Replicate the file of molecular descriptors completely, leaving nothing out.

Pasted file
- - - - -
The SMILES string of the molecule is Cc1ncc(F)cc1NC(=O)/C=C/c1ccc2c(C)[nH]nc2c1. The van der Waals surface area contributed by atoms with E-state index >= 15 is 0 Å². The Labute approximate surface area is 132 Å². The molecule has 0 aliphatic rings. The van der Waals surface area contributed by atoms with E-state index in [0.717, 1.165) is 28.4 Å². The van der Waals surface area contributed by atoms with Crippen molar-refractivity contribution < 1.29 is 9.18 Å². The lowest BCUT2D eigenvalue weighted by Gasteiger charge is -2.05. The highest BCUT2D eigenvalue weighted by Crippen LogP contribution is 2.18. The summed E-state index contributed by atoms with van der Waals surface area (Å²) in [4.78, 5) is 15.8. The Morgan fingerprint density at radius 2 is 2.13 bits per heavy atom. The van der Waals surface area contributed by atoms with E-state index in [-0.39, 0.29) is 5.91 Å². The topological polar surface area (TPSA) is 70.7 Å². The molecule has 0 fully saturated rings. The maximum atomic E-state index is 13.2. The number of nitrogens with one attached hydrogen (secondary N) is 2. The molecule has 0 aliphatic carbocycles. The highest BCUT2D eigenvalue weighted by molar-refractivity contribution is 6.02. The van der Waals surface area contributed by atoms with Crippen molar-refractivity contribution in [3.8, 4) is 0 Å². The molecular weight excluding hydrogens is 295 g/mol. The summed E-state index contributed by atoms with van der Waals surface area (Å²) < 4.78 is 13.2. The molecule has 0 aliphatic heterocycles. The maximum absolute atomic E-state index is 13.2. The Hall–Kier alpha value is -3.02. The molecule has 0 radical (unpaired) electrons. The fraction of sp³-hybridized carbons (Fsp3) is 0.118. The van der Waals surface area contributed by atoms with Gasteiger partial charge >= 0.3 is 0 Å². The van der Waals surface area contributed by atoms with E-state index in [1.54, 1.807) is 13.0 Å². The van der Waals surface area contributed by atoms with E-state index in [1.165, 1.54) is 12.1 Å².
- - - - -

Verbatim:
The SMILES string of the molecule is Cc1ncc(F)cc1NC(=O)/C=C/c1ccc2c(C)[nH]nc2c1. The van der Waals surface area contributed by atoms with E-state index >= 15 is 0 Å². The Labute approximate surface area is 132 Å². The molecule has 0 aliphatic rings. The van der Waals surface area contributed by atoms with E-state index in [0.717, 1.165) is 28.4 Å². The van der Waals surface area contributed by atoms with Crippen molar-refractivity contribution < 1.29 is 9.18 Å². The lowest BCUT2D eigenvalue weighted by Gasteiger charge is -2.05. The highest BCUT2D eigenvalue weighted by Crippen LogP contribution is 2.18. The summed E-state index contributed by atoms with van der Waals surface area (Å²) in [4.78, 5) is 15.8. The Morgan fingerprint density at radius 2 is 2.13 bits per heavy atom. The van der Waals surface area contributed by atoms with E-state index in [-0.39, 0.29) is 5.91 Å². The topological polar surface area (TPSA) is 70.7 Å². The molecule has 0 fully saturated rings. The maximum atomic E-state index is 13.2. The number of nitrogens with one attached hydrogen (secondary N) is 2. The molecule has 0 aliphatic carbocycles. The highest BCUT2D eigenvalue weighted by molar-refractivity contribution is 6.02. The van der Waals surface area contributed by atoms with Crippen molar-refractivity contribution in [3.8, 4) is 0 Å². The molecular weight excluding hydrogens is 295 g/mol. The summed E-state index contributed by atoms with van der Waals surface area (Å²) < 4.78 is 13.2. The molecule has 0 aliphatic heterocycles. The maximum absolute atomic E-state index is 13.2. The Hall–Kier alpha value is -3.02. The molecule has 0 radical (unpaired) electrons. The fraction of sp³-hybridized carbons (Fsp3) is 0.118. The van der Waals surface area contributed by atoms with Gasteiger partial charge >= 0.3 is 0 Å². The van der Waals surface area contributed by atoms with E-state index in [1.54, 1.807) is 13.0 Å². The van der Waals surface area contributed by atoms with E-state index in [1.165, 1.54) is 12.1 Å².